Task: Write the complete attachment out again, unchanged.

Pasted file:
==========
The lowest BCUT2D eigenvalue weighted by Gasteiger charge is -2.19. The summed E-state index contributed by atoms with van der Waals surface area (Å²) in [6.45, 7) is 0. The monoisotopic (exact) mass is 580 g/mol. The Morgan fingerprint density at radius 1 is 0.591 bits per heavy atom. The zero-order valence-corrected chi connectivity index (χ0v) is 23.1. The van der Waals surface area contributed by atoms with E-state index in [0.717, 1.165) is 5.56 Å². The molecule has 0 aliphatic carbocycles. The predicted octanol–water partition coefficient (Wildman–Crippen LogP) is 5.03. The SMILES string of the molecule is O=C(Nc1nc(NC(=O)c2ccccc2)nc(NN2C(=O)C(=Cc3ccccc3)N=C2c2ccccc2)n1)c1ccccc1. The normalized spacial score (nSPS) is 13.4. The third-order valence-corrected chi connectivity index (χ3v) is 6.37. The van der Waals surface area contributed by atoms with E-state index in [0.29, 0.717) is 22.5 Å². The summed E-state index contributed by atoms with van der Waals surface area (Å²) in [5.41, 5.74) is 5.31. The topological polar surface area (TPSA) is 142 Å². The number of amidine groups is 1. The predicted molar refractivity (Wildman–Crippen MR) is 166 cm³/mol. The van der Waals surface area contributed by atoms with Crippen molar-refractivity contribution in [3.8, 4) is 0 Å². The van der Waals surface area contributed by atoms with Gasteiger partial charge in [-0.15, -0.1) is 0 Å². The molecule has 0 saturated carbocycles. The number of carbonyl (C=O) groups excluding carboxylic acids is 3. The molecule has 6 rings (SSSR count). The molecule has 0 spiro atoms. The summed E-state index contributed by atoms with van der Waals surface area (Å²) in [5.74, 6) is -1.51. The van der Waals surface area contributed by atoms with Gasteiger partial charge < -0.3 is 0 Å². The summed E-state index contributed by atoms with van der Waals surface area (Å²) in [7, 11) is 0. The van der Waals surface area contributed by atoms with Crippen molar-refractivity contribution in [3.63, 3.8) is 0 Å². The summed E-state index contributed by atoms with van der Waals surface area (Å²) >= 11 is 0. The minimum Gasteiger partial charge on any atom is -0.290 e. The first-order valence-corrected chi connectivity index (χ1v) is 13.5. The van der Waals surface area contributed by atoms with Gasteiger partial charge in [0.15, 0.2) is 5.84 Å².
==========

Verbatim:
The lowest BCUT2D eigenvalue weighted by Gasteiger charge is -2.19. The summed E-state index contributed by atoms with van der Waals surface area (Å²) in [6.45, 7) is 0. The monoisotopic (exact) mass is 580 g/mol. The Morgan fingerprint density at radius 1 is 0.591 bits per heavy atom. The zero-order valence-corrected chi connectivity index (χ0v) is 23.1. The van der Waals surface area contributed by atoms with E-state index in [0.717, 1.165) is 5.56 Å². The molecule has 0 aliphatic carbocycles. The predicted octanol–water partition coefficient (Wildman–Crippen LogP) is 5.03. The SMILES string of the molecule is O=C(Nc1nc(NC(=O)c2ccccc2)nc(NN2C(=O)C(=Cc3ccccc3)N=C2c2ccccc2)n1)c1ccccc1. The normalized spacial score (nSPS) is 13.4. The third-order valence-corrected chi connectivity index (χ3v) is 6.37. The van der Waals surface area contributed by atoms with E-state index in [0.29, 0.717) is 22.5 Å². The summed E-state index contributed by atoms with van der Waals surface area (Å²) in [5.41, 5.74) is 5.31. The topological polar surface area (TPSA) is 142 Å². The number of amidine groups is 1. The predicted molar refractivity (Wildman–Crippen MR) is 166 cm³/mol. The van der Waals surface area contributed by atoms with Crippen molar-refractivity contribution in [3.8, 4) is 0 Å². The van der Waals surface area contributed by atoms with Gasteiger partial charge in [-0.15, -0.1) is 0 Å². The molecule has 0 saturated carbocycles. The number of carbonyl (C=O) groups excluding carboxylic acids is 3. The molecule has 6 rings (SSSR count). The molecule has 0 spiro atoms. The summed E-state index contributed by atoms with van der Waals surface area (Å²) in [5.74, 6) is -1.51. The van der Waals surface area contributed by atoms with Gasteiger partial charge < -0.3 is 0 Å². The summed E-state index contributed by atoms with van der Waals surface area (Å²) in [7, 11) is 0. The van der Waals surface area contributed by atoms with Crippen molar-refractivity contribution in [3.63, 3.8) is 0 Å². The summed E-state index contributed by atoms with van der Waals surface area (Å²) >= 11 is 0. The minimum Gasteiger partial charge on any atom is -0.290 e. The first-order valence-corrected chi connectivity index (χ1v) is 13.5. The van der Waals surface area contributed by atoms with Gasteiger partial charge in [0.15, 0.2) is 5.84 Å².